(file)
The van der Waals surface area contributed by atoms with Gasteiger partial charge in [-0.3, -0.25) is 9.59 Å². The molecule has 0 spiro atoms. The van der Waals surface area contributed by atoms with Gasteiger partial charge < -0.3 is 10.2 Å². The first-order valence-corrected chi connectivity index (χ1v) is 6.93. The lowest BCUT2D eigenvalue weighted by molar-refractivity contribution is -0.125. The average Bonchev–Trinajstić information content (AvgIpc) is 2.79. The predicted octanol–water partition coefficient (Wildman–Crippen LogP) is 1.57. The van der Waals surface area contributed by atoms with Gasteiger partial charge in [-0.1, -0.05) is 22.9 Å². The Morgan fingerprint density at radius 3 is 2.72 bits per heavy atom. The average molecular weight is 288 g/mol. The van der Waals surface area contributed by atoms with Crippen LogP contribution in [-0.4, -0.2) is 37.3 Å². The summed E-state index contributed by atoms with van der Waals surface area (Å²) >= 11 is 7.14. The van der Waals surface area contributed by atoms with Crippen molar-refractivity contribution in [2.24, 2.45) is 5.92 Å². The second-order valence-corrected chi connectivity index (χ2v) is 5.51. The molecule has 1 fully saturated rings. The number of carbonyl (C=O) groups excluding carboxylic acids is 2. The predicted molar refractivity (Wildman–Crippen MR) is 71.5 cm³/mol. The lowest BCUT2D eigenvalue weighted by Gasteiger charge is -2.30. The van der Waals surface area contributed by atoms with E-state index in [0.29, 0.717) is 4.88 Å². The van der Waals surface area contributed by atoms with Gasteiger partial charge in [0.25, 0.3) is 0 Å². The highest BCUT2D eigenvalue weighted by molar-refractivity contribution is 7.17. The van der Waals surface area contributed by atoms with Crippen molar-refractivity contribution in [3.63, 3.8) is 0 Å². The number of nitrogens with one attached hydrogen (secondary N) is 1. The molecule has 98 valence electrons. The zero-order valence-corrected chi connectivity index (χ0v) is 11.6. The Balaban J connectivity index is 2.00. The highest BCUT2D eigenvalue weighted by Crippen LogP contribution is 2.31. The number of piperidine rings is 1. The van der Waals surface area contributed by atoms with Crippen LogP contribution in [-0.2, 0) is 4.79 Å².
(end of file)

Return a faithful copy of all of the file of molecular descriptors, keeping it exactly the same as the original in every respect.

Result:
The van der Waals surface area contributed by atoms with Gasteiger partial charge in [-0.3, -0.25) is 9.59 Å². The molecule has 0 spiro atoms. The van der Waals surface area contributed by atoms with Gasteiger partial charge < -0.3 is 10.2 Å². The first-order valence-corrected chi connectivity index (χ1v) is 6.93. The lowest BCUT2D eigenvalue weighted by molar-refractivity contribution is -0.125. The average Bonchev–Trinajstić information content (AvgIpc) is 2.79. The predicted octanol–water partition coefficient (Wildman–Crippen LogP) is 1.57. The van der Waals surface area contributed by atoms with Gasteiger partial charge in [-0.1, -0.05) is 22.9 Å². The Morgan fingerprint density at radius 3 is 2.72 bits per heavy atom. The average molecular weight is 288 g/mol. The van der Waals surface area contributed by atoms with Crippen LogP contribution in [-0.4, -0.2) is 37.3 Å². The summed E-state index contributed by atoms with van der Waals surface area (Å²) >= 11 is 7.14. The van der Waals surface area contributed by atoms with Crippen molar-refractivity contribution in [2.24, 2.45) is 5.92 Å². The second-order valence-corrected chi connectivity index (χ2v) is 5.51. The molecule has 1 fully saturated rings. The number of carbonyl (C=O) groups excluding carboxylic acids is 2. The predicted molar refractivity (Wildman–Crippen MR) is 71.5 cm³/mol. The lowest BCUT2D eigenvalue weighted by Gasteiger charge is -2.30. The van der Waals surface area contributed by atoms with E-state index in [0.29, 0.717) is 4.88 Å². The van der Waals surface area contributed by atoms with Gasteiger partial charge in [0.25, 0.3) is 0 Å². The highest BCUT2D eigenvalue weighted by molar-refractivity contribution is 7.17. The van der Waals surface area contributed by atoms with Crippen molar-refractivity contribution in [3.63, 3.8) is 0 Å². The number of nitrogens with one attached hydrogen (secondary N) is 1. The molecule has 98 valence electrons. The zero-order valence-corrected chi connectivity index (χ0v) is 11.6. The Balaban J connectivity index is 2.00. The highest BCUT2D eigenvalue weighted by Crippen LogP contribution is 2.31. The number of piperidine rings is 1. The van der Waals surface area contributed by atoms with Crippen LogP contribution in [-0.2, 0) is 4.79 Å².